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The Rudolf Steiner Archive

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Truth and Science
GA 3

VII. Theory of Knowing Final Remarks

We have grounded 78t/n This chapter marks the end of Steiner’s original doctoral dissertation. the theory of knowing (Erkenntnistheorie) on the concept of the act of clear, conscious, logical scientific thinking about perceptions (Wissenschaft) as the significant way to understand all human conceptions (Wissen). Only through clear logical thinking do we procure the relationship between individual concepts and the world. With the help of this sort of scientific thinking, it is possible to come to a world outlook. We reach the basic meaning of conception (positives Wissen) through the individual perceptions. The value of perceptions for reality we experience through the theory of knowing, through epistemology. By sticking strictly to this principle, and not using any individual perceptions in our argument about immediately approaching some object of the cognitive process, we have overcome all one-sided world outlooks. One-sidedness usually arises due to the investigation immediately approaching some object of the cognitive process, instead of addressing the cognitive process itself. After our discussions, dogmatism must drop its "thing-in-itself" and subjective idealism must drop its "I" as a primary principle, because their mutual relationship is determined essentially only by thinking. “Thing-in-itself” and “I” cannot be determined by deriving one from the other, but both must be determined by thinking, according to their character and relationship. Skepticism must abandon its doubts about the knowability of the world, because there is nothing to doubt about what is "given", as it is still untouched by all the predicates given by knowing. But if it wanted to claim that thinking cognition could never approach things, it could only do this through thinking reflection, which would also prove it wrong. Anyone who wants to establish doubt in thinking implicitly admits that thinking has sufficient power to support convictions. Our epistemology, finally, overcomes one-sided empiricism and one-sided rationalism by uniting both at a higher level. In this way, it does justice to both. We do justice to the empiricist by showing that to attain awareness of all the contents of the given, it is sufficient to merely be in direct contact with it. The rationalist also finds his due in our argument, since we declare thinking to be the necessary and only mediator of knowing.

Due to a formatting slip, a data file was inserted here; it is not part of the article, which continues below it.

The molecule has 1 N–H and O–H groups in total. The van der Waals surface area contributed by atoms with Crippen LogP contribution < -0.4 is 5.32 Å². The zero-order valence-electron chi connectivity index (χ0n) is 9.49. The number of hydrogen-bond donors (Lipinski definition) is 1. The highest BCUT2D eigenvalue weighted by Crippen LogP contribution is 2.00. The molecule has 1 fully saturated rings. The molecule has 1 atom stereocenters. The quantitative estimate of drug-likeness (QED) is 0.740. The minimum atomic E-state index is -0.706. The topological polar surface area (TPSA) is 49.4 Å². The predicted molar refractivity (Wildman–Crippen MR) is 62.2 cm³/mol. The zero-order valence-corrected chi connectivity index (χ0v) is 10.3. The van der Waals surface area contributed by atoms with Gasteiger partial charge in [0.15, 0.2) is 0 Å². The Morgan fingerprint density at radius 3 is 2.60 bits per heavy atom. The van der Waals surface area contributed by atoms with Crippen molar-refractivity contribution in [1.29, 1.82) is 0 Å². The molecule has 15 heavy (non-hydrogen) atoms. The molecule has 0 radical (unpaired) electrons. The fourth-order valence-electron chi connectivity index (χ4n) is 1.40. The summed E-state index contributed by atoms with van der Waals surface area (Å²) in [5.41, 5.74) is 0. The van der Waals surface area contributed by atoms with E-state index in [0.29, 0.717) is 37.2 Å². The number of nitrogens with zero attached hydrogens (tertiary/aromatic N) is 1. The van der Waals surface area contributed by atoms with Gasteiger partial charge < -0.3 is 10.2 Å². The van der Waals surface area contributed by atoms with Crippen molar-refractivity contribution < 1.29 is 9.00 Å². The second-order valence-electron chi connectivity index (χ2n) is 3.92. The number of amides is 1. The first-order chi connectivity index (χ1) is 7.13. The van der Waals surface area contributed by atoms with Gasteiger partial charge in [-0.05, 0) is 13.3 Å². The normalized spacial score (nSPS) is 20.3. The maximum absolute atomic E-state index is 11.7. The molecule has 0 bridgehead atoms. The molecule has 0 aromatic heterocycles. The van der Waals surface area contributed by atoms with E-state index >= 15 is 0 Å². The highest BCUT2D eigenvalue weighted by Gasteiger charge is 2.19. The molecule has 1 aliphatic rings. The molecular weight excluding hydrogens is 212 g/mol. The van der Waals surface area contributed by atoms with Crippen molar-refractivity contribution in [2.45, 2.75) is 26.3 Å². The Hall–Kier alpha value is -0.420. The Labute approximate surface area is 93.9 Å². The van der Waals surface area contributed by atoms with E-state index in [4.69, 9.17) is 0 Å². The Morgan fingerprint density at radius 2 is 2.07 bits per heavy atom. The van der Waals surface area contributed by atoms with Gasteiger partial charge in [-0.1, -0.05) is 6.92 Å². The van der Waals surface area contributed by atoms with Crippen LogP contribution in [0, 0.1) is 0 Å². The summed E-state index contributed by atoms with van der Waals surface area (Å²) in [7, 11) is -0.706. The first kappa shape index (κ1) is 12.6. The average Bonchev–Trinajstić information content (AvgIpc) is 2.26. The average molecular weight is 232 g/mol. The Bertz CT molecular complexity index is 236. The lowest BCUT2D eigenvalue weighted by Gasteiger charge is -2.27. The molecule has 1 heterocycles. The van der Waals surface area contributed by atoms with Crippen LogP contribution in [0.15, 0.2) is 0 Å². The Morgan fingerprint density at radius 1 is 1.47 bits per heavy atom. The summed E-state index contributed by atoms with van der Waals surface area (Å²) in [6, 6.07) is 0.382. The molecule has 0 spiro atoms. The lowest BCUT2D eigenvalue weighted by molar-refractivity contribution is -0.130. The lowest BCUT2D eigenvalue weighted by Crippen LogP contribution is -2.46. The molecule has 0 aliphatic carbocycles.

The next thing our world outlook touches on, if we have grounded it on the theory of knowing, is the presentation of A. E. Biedermann.79A. E. Biedermann’s epistemological arguments in his 1884-85 edition Christliche Dogmatik, Vol. 1. A complete discussion of his point of view has been provided by Eduard von Hartmann’s Kritische Wanderungen durch die Philosophie der Gegenwart, Critical Survey of Contemporary Philosophy, p. 200 ff. But Biedermann needs (for the grounding of his standpoint’s declaration) something that in no way belongs in the theory knowing. He operates with the concepts of existence, substance, space, time, etc., without having first examined the cognitive process itself. Instead of stating that initially only the two elements given and thinking are present in the cognitive process, he speaks of modes of existence of reality.

So, he says for example in section 15, "Two basic certainties are contained in the contents of consciousness: 1. There are two types of existence given to us, whose contrasting existence we describe as sensory and spiritual, material and ideal existence." And in section 19, “Whatever has a spatial-temporal existence exists as something material; what the grounds are of all processes involving existence-awareness and subjectivity of life, the existing ideal, is real as an ideal-existence.” Such considerations do not belong in epistemology, but in metaphysics, which can only be justified with the help of epistemology. It must be admitted that Biedermann's claims are in many ways like mine, but my method has absolutely no bearing on his. I therefore find no reason to deal with him directly. Biedermann tries to gain an epistemological point of view with the help of some metaphysical axioms. We seek to arrive at a view of reality by considering the cognitive process.

And I believe that I have shown definitively that all conflicts between world viewpoints arise due to trying to experience objective perceptions (things, the “I”, awareness, etc.) without specifically becoming familiar with what primarily and alone can open an understanding to all other perceptions, namely the essential nature of what it is to experience conceptions (des Wissens) itself.